The Atlantic Hotel, located at 102 Water Street was the most prestigious hotel in the city at the time. It was opened in 1875 by J.W. Foran.

There was the practice in the larger kitchens of St. John’s in the 1880’s that allowed for “hotel cooks to be given a liberal allowance of pale brandy” it was “one of the perquisites of hotel cooks.”

In January 1886, Henry Laneman was angry, on this occasion the pastry cook got a sufficiency of liquor to make him saucy enough to ask for “more.” He felt that his employer John Foran, the proprietor of the Atlantic Hotel had “stinted” the supply of pale brandy, he was so angry that  he assaulted the proprietor of that establishment.

The police were quickly on the scene and marched Mr. Laneman, described in the local newspapers as “the luckless compounder of sugar and spice and all that’s nice,” off to prison.

Mr. Foran did not press the charge of assault  but because of the police interference  the case went before the courts, Judge Daniel Prowse looked down compassionately at the prisoner.

The local St. John’s newspaper, The Evening Telegram reported:

“Judge Prowse was inwardly imagining, no doubt, what the pastry cooks feelings would have been on suddenly finding himself transferred from a luxurious discussion of “soups, roasts and ragouts”  (at the restaurant hotel) to the stern realities of “hard tack and cold water”. (of the prison)

Judge Prowse decided that, in view of the pangs already suffered by the pastry cook, imprisonment would not be the proper course to serve, but he “insisted that the cook pay a fine of three dollars to appease the angry wraith of justice.”

Recommended Archival Collection: At the Rooms Provincial Archives take some time to read GN 1/16 this collection includes Daily Programs, Government House Dinners, seating, plans, menus etc. 1913-1922. Take a look at how the upper crust of St. John’s lived and dined.

Recommended Exhibit: Truth or Myth: Feast and Famine:  Truth or Myth? draws on the permanent collection to explore the changing relationship between cultural identity and food in Newfoundland and Labrador, as portrayed by artists such as Grant Boland, Ross Flowers, Jamie Lewis, Mary Pratt, and Helen Parsons Shepherd.  See more at: https://www.therooms.ca/exhibits/now/truth-or-myth-feast-and-famine#sthash.2FE40iQz.dpuf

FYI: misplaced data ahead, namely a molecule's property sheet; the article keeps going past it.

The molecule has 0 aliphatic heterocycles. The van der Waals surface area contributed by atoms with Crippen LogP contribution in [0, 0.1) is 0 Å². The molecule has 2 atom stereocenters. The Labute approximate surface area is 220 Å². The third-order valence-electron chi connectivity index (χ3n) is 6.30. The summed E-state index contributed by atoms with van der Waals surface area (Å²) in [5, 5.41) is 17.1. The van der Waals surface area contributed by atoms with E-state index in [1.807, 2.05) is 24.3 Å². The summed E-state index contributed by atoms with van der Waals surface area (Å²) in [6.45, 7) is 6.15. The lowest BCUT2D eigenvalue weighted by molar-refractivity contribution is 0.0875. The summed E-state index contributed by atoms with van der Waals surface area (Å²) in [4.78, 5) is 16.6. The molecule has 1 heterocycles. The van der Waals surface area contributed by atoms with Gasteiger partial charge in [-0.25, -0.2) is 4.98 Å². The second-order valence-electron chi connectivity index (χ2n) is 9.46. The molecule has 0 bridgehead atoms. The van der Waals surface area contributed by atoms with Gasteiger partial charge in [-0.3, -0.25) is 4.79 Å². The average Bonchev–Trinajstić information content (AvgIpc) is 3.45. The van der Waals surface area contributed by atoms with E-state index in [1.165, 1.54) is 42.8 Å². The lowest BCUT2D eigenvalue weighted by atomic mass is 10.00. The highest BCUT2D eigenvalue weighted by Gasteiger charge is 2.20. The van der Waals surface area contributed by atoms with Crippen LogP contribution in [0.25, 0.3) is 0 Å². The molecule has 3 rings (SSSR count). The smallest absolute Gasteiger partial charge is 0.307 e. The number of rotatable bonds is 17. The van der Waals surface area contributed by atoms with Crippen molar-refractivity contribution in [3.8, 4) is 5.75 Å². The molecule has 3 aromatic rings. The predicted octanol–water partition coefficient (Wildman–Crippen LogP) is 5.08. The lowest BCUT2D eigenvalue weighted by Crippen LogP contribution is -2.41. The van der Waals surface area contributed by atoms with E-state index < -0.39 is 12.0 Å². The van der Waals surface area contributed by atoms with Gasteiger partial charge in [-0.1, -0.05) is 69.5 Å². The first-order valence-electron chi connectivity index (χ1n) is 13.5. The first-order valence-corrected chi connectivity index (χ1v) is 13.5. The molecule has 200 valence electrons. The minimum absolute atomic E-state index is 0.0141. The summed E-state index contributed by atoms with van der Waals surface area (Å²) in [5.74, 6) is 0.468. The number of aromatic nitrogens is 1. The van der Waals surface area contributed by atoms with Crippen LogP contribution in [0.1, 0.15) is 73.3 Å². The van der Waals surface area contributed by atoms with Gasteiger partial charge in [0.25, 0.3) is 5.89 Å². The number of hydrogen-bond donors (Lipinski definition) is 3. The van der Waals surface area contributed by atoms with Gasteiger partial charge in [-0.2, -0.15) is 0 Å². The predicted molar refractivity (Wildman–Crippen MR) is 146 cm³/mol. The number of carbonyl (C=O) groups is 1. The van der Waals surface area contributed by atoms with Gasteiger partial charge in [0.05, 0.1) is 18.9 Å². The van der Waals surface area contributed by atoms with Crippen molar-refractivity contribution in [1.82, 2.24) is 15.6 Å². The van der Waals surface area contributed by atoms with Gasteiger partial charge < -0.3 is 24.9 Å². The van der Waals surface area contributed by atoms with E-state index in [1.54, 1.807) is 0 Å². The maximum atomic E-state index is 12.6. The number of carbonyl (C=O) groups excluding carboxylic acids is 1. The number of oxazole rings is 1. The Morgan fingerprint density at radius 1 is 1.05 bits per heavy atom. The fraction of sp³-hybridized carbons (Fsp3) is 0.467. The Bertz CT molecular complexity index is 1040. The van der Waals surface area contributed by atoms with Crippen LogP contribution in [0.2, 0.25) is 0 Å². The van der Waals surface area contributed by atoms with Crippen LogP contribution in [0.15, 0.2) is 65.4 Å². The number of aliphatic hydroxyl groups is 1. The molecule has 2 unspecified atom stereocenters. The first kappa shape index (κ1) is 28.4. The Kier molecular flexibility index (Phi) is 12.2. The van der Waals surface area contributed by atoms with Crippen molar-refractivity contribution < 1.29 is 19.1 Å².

Rhubarb Pie in Ice and Snow?

ARCHIVAL MOMENT

February 23, 1889

rhubarbSubscribers to the St. John’s newspaper, The Daily Colonist  on February 23, 1889 read that a “Newfoundland Rhubarb pie” had been served at the Atlantic Hotel.

Why did a rhubarb pie make the news?

There was much conversation in the town about the pie, it appears that it may have been the first rhubarb grown and served in Newfoundland during the winter season. The reporter wrote:

“The vegetable was grown by Mr. J.T. Neville, at Rae Island farm and tastes as succulent and nutritious as if pulled in June. The stalks are quite large and can be seen under their glass covers by visitors to Mr. Neville’s place on the Waterford – Bridge road.”

Mr. & Mrs. Neville leased a fifty acre piece of property that encompassed the Waterford and Kilbride Rivers that they named Rae Island Farm. It was at the farm where they experimented with growing vegetables in a hot house. Rae Island Farm is known today as Bowring Park.

The Atlantic Hotel, located  at 102 Water Street was the most prestigious hotel in the city at the time. It was opened in 1875 by J.W. Foran.

The newspaper article concluded:

“Fresh rhubarb in Newfoundland in January! What will our friends across the water say to this? Those friends who have always looked upon Newfoundland as being covered in ice and snow three fourths of the year will certainly be surprised.”

Recommended Reading: Sean Cadigan, “The Staple Model Reconsidered: The Case of Agricultural Policyn Northeast Newfoundland, 1785-1855”, Acadiensis, XXI, 2 (Spring 1992), pp. 48- 71.